'Maze, co-created by artist Stephen DeStefano and yours truly, had a twelve-issue run of his own monthly magazine plus three Specials over the next couple of years. Sigfried Horatio Hunch III, independently wealthy because he had won the Publisher's Reading House sweepstakes, donned a helmet he found in the trash and became the superhero of his neighborhood in Queens, NY. He lived in an apartment with Denton Fixx, a comic book writer for BC Comics, and Denton's divorced sister, K.P. The cast was rounded out by young marrieds Brenda and Eddie Valentine and wanna-be lothario Guido Garibaldi. It was a TV sitcom in comic book form, years before six other "Friends" became mainstays on NBC.

"Kitty Catastrophe," 'Mazing Man's cartoon appearance, is loosely based on a story of the same name that appeared in MM #8. (You can watch the cartoon at Stephen was the one who suggested 'Maze when the show's producers were looking for characters to use. He did the storyboards and gets onscreen credit for his handiwork. (Unless there was something in the impossible-to-read, squished-into-a quarter-of-the-screen-box closing credits of the show, I was not acknowledged as co-creator of the character.)

DC and Warner Bros have nixxed another 'Maze short that Stephen has proposed, so it seems likely that this will be his only TV appearance. As for a reprint collection of the comic book series -- though some fans have suggested it, DC is not listening.

Thursday, November 3, 2011

A Tree Grows in America

A big old tree sits right where the property lines of four backyards intersect. It's a massive tree, providing plenty of shade in Anderson's yard, but the branches that overhang Baker's yard drop leaves into his swimming pool. Carver has discovered that the tree's roots have stretched across his yard, making it impossible for him to plant his vegetable garden as well as starting to cause damage to the foundation of his house. Denton has severe allergies to plants of all kinds, including the tree.

One morning, the four homeowners converge at the tree. After a few minutes of discussion, they realize that there is no consensus about what to do. Finally, one of the neighbors says, "We each have our own needs and concerns. We should hire someone to come up with the best solution."

Independent of one another, each neighbor hires a tree specialist to come and analyze the situation.
Apple, hired by Anderson, says there is nothing wrong and, except for some minor trimming of dead branches, the tree should be left just as it is.
Birch, hired by Baker, decides that all the branches on the pool side should be cut off.
Chestnut, hired by Carver, says he will excavate the yard and remove the roots that are causing the problem.
Dogwood, hired by Denton, proposes cutting the tree down. 

Armed with the proposals they've gotten, the four neighbors reconvene. It does not take long for them to realize that no one's plan is going to satisfy the other three. The only thing they can agree on is that their four "experts" need to sit down together and come up with an answer.

Apple, Birch, Chestnut, and Dogwood, each happy to be collecting a "consulting fee," meet at a local coffee shop. Cutting off the branches near Baker's pool will take away the shade in Anderson's yard. Digging up the roots in Carver's yard would be dangerous to the tree's health as well as damaging to its structural support; in a bad storm, the tree could be blown over onto one or another of the houses. After four hours of debate, they resolve nothing.

Apple, Birch, Chestnut, and Dogwood report back, each telling the neighbor who hired him that they have made no headway, but that they should continue to meet until they can come up with a plan. Seeing no other alternative, each of the four neighbors agrees.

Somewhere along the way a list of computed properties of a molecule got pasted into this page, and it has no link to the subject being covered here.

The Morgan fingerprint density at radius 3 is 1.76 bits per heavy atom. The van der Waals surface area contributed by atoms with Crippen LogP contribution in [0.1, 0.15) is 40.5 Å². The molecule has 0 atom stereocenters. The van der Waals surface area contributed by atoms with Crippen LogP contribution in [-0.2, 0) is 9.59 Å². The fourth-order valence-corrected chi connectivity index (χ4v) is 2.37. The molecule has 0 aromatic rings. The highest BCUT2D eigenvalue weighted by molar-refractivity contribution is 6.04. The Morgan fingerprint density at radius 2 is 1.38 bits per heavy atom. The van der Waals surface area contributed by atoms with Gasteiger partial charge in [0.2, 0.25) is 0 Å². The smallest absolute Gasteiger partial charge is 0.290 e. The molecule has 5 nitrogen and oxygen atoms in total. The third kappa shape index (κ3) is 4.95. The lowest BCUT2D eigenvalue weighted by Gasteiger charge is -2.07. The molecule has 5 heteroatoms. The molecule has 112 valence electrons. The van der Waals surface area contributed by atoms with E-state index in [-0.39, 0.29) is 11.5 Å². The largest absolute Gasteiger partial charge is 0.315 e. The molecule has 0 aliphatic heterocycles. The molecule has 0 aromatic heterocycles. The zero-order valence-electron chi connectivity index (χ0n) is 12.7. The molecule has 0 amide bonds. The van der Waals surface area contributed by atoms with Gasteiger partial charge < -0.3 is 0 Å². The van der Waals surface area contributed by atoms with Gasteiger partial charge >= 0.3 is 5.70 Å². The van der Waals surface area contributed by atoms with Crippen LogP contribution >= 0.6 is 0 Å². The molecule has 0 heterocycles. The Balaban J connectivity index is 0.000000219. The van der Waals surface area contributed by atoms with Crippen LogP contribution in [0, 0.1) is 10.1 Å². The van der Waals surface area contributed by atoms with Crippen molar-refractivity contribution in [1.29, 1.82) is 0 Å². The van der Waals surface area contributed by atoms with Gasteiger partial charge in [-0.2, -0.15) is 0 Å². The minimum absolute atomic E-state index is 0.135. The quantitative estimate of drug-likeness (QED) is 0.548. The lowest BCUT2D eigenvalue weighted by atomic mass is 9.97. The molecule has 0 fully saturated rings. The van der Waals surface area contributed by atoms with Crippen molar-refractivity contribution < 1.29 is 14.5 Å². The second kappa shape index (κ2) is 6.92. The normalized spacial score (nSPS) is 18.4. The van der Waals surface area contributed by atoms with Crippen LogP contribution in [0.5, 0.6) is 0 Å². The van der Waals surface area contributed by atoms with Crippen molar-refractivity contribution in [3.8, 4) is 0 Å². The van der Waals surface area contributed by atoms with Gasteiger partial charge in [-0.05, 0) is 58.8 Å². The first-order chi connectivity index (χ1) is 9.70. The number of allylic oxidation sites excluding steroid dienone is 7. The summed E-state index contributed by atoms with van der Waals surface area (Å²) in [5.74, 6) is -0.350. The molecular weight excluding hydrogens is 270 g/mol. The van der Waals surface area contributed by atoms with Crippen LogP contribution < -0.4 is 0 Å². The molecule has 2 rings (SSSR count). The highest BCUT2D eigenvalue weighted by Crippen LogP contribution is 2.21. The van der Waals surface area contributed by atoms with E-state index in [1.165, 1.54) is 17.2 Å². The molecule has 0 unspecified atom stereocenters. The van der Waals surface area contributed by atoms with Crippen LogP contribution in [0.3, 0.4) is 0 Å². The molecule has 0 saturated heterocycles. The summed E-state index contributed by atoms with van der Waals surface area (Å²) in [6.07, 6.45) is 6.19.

After six months of these meetings, all at the neighbors' expense, nothing has been accomplished.
Carver, frustrated that he has missed an entire season of gardening, confronts Chestnut. "These guys are intractable," says Chestnut. "They don't care about damage to your property."
Equally angered, the other neighbors meet with their representatives.
"They refuse to see the environmental impact of their plans," insists Apple to Anderson.
"Their response to your health issues," reports Dogwood, "is that you should take a pill."
Birch tells his client, "They say that if you can afford a pool, you can afford to clean it."

Each of the four neighbors is left with the same assurance, "Don't worry! I've got your best interests in mind. I'll keep meeting with these guys until we get our way." Left unsaid is, "And you will keep paying me to do so."

One day about a year later, Sycamore knocks on Carver's door and says, "Listen, Chestnut isn't getting the job done for you. Hire me and I'll make sure to convince the others that those tree roots have to go."  Carver agrees, fires Chestnut, and sends Sycamore in his place.
Realizing that getting someone else might be a good idea, Denton fires Dogwood and hires Hickory, who claims he can get the job done... and at a lower price than Dogwood would have charged.
Birch convinces Baker that he will have the advantage over the new guys and keeps the job.
Apple, pointing out to Anderson that the tree is still just as it was, says, "Hey, I'm doing my job and will continue to do so."

The four "experts" continue to meet. The four homeowners continue to pay them, a bit more, in fact, because the "experts" determine that their time is now more valuable.

One afternoon, weeks later, a man sitting nearby in the coffee shop listens in as the four "experts" debate. He has been there many times before and has heard them argue the same points again and again. After a few minutes, he says, "Pardon my interruption, gentlemen. It seems to me that you could cut back just a few of the branches, keeping most of the shade but reducing the amount of pollen and the number of leaves in the pool . And as long as you leave some of the roots in place, the tree should be okay; the garden might have to be a bit smaller, but you can stop the damage to the foundation of the house."

The four "experts" look at the man, shake their heads and smile. "You don't understand," says Apple. "We don't need to actually do anything; we just need the people who hired us to think we are."

"And these homeowners don't realize what's going on?" asks the man.

"Oh, no," laughs Apple. "We get paid to sit here and talk and blame each other for nothing being resolved. In fact, I've convinced enough clients of my expertise that having these meetings has become my career. I will never have to pick up my chainsaw again!"

The man walks away, thinking that, despite the fact he can't tell a palm from an evergreen, he would like to have a career as a tree expert. "Perhaps I should pay a call on some of those homeowners..."